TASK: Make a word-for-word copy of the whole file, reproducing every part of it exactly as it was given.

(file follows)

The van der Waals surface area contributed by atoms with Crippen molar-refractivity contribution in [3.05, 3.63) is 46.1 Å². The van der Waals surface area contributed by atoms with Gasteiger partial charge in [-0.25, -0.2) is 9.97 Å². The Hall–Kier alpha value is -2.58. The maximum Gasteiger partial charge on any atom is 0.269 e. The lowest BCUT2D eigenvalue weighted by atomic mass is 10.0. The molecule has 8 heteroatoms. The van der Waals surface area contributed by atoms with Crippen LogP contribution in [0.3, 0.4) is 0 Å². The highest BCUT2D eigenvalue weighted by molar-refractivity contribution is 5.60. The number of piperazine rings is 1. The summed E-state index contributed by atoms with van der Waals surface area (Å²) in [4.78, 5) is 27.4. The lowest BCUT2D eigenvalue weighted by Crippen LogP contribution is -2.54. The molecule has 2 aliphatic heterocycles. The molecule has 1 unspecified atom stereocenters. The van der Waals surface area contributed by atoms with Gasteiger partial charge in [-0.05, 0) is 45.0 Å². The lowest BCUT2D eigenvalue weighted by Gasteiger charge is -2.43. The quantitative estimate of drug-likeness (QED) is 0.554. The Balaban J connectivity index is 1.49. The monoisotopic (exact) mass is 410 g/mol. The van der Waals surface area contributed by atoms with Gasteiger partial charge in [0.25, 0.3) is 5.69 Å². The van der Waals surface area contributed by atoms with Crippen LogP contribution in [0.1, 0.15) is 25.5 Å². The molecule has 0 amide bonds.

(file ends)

The van der Waals surface area contributed by atoms with Crippen molar-refractivity contribution in [3.05, 3.63) is 46.1 Å². The van der Waals surface area contributed by atoms with Gasteiger partial charge in [-0.25, -0.2) is 9.97 Å². The Hall–Kier alpha value is -2.58. The maximum Gasteiger partial charge on any atom is 0.269 e. The lowest BCUT2D eigenvalue weighted by atomic mass is 10.0. The molecule has 8 heteroatoms. The van der Waals surface area contributed by atoms with Crippen LogP contribution in [0.3, 0.4) is 0 Å². The highest BCUT2D eigenvalue weighted by molar-refractivity contribution is 5.60. The number of piperazine rings is 1. The summed E-state index contributed by atoms with van der Waals surface area (Å²) in [4.78, 5) is 27.4. The lowest BCUT2D eigenvalue weighted by Crippen LogP contribution is -2.54. The molecule has 2 aliphatic heterocycles. The molecule has 1 unspecified atom stereocenters. The van der Waals surface area contributed by atoms with Gasteiger partial charge in [-0.05, 0) is 45.0 Å². The lowest BCUT2D eigenvalue weighted by Gasteiger charge is -2.43. The quantitative estimate of drug-likeness (QED) is 0.554. The Balaban J connectivity index is 1.49. The monoisotopic (exact) mass is 410 g/mol. The van der Waals surface area contributed by atoms with Gasteiger partial charge in [0.25, 0.3) is 5.69 Å². The van der Waals surface area contributed by atoms with Crippen LogP contribution in [0.1, 0.15) is 25.5 Å². The molecule has 0 amide bonds.